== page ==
In spite of gnawing problems, there's a lot to be proud of in Switzerland today. A proposal to increase the price of a university education in Switzerland was voted down by an assembly of town councils, a fact that makes a college degree for their children a distinct possibility for most Swiss families even today.

The country continues its impressive advances in technical training for high-skilled engineers and financiers, but artists still have a stony road to travel in their struggle to survive. Despite that, growing communities of counterculture photographers, painters, writers, and sculptors, as well as large numbers of gay people, continue to congregate in the inner cores of such cities as Zurich, Basel, and Geneva.

As mirrored in urban centers throughout the rest of Europe, victims of AIDS and other diseases, as well as heroin addicts, continue to find greater options in the country's large cities than in small towns, and their migration from small towns toward Switzerland's large cities continues. Although Switzerland is medically very advanced in the technology of providing substitutes (such as methadone) for heroin to deeply entrenched addicts, the use of such legalized, carefully controlled substitutes remains a hotly contested issue during virtually every election.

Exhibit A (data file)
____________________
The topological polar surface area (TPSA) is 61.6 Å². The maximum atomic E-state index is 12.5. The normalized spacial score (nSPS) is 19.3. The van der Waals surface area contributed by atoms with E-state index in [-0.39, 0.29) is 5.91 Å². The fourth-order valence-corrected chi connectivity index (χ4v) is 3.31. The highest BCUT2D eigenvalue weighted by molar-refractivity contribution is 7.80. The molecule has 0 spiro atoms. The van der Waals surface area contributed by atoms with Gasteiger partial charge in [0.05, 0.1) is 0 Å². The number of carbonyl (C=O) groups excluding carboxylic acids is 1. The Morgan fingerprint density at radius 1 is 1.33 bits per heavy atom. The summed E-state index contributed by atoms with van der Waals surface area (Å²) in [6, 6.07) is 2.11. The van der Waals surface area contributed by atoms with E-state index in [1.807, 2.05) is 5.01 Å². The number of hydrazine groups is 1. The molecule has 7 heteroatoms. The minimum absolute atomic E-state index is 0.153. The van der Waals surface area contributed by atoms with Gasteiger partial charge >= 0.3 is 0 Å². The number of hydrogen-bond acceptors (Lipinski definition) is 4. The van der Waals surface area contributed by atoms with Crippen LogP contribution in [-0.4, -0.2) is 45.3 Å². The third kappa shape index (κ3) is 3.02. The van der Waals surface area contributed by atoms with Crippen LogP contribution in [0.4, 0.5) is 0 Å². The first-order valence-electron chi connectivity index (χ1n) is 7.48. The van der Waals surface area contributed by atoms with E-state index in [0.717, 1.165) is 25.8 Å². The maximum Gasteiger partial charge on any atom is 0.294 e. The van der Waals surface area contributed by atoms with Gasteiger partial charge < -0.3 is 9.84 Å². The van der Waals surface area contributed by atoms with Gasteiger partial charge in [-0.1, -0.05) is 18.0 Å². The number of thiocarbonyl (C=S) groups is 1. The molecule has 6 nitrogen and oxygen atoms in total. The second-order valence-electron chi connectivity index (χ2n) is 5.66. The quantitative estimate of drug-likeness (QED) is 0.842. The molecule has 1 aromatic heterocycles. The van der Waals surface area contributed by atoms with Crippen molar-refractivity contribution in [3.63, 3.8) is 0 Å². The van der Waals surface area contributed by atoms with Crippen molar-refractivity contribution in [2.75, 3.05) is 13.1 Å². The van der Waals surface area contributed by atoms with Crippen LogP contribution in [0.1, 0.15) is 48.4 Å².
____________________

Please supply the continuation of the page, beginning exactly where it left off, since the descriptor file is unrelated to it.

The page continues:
What most Swiss finally admit is that they've entered the real world whether they like it or not, and can never be viewed again as heirs to a nation of cuckoo clocks, contented cud-chewing cows, and Heidi's great-uncle.

A Loose Confederation of Cantons

Switzerland is a confederation of 3,029 communes, each largely responsible for its own public affairs, including school systems, taxation, road construction, water supply, and town planning. The international sign CH, found on Swiss motor vehicles, stands for Confoederatio Helvetica (Swiss Confederation). Over the centuries, neighboring communes have bonded together in a confederation of 23 cantons, each with its own constitution, laws, and government. They have surrendered only certain aspects of their authority to the Federal Parliament, such as foreign policy, national defense, and general economic policy.

The Federal Parliament of Switzerland consists of a 200-member National Council, elected by the people, and a 46-member Council of States, in which each canton has two representatives. The two chambers constitute Switzerland's legislative authority. The executive body, the Federal Council, is composed of seven members, who make decisions jointly, although each councilor is responsible for a different department. The president of the Federal Council, who serves a 1-year term, leads the Confederation as primus inter pares (first among equals).

All Swiss citizens, in general, become eligible to vote on federal matters at the age of 20. Surprisingly, it wasn't until 1971 that Swiss women were granted the right to vote.

Despite its neutrality, Switzerland has compulsory military service. The army, however, is devoted solely to the defense of the homeland. Swiss soldiers are always ready to fight -- they keep military gear at home, including a gas mask, rifle, and ammunition. Annual shooting practice is mandatory.

Note: This information was accurate when it was published, but can change without notice. Please be sure to confirm all rates and details directly with the companies in question before planning your trip.